Knowledge, Technology & Policy LO18166

Mariann Jelinek (
Fri, 22 May 1998 10:49:55 -0500

Replying to LO18140 --

Replying to Debbie's comments on technology:

Debbie, you don't say what your faculty is, or area of
specialization, and I haven't followed closely enough lately to be aware
(forgive me!). Regarding the definition of technology, in the management
literature at least, your notion of including organization and management
as part of the "technology" is well-regarded. Going back in the
organization theory literature to Joseph Litterer's ANALYSIS OF
ORGANIZATIONS, Litterer explicitly included such managerial "software"
along with the "hardware" of equipment as technology in his well-regarded
Joe's notion was that technology in its roots is "know-how,"
expressed in either hardware or software. Even a problem-solving technique
would be "technology." Of course, in the information age, what's going on
in the application of computers is again and again a union of information,
software and hardware.
Regarding your question about bias, a very interesting instance of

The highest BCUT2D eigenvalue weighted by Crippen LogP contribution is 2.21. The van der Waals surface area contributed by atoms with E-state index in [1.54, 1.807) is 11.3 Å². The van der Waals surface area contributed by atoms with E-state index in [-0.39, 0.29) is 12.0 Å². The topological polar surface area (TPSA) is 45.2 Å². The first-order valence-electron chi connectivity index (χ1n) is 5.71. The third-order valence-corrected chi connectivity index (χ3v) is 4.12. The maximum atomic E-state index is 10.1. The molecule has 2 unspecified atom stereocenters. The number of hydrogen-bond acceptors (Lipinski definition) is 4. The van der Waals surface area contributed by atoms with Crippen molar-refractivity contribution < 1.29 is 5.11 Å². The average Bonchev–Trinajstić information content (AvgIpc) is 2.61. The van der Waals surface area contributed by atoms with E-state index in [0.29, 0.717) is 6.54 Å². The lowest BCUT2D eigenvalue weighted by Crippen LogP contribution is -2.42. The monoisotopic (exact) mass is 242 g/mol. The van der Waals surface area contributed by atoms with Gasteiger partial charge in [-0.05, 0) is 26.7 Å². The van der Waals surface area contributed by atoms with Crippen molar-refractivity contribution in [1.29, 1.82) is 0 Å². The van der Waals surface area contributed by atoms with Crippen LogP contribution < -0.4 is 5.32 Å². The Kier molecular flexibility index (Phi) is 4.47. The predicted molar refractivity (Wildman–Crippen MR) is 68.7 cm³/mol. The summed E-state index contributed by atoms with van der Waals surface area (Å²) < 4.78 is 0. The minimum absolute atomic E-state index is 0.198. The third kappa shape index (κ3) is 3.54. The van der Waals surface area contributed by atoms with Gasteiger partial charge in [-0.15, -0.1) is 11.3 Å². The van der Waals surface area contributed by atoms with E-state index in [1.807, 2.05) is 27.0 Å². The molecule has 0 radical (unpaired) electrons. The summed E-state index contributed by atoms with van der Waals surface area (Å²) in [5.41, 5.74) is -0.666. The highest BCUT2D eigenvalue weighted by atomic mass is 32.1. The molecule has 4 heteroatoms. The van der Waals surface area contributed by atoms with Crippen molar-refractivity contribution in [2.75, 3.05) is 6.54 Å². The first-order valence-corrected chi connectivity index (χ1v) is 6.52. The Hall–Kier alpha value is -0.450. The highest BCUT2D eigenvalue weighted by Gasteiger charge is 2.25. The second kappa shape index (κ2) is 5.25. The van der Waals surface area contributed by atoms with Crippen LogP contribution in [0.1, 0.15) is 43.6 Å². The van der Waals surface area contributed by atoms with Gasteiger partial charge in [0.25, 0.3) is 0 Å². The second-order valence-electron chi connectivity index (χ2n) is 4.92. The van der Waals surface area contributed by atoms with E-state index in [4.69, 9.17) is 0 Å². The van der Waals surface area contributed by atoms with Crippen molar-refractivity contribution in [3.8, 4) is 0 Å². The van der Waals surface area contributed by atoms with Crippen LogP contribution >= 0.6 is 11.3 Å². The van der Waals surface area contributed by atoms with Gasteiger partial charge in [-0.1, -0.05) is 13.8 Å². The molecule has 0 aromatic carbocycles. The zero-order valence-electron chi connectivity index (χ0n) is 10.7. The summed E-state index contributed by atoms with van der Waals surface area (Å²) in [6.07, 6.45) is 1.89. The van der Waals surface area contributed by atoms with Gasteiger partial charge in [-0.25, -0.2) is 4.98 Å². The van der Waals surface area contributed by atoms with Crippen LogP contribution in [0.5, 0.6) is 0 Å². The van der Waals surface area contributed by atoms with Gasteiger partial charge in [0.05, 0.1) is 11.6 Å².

bias would seem to be the use of von Neuman (linear sequential)
computation versus parallel processors and so-called neural nets for
non-linear, non-sequential computation that relies on (for example)
proximity and recency effects. These latter approaches may be much closer
approximations to how the human mind works.
Good luck on your thesis!


Mariann Jelinek, Ph.D.
Richard C. Kraemer Professor of
Business Administration
Graduate School of Business | The only real, enduring strategic advantage
College of William and Mary |comes from changing the rules of the game.
P.O. Box 8795
Williamsburg, VA 23185-8795

Tel. (757) 221-2882 FAX: (757) 229-6135


Mariann Jelinek <>

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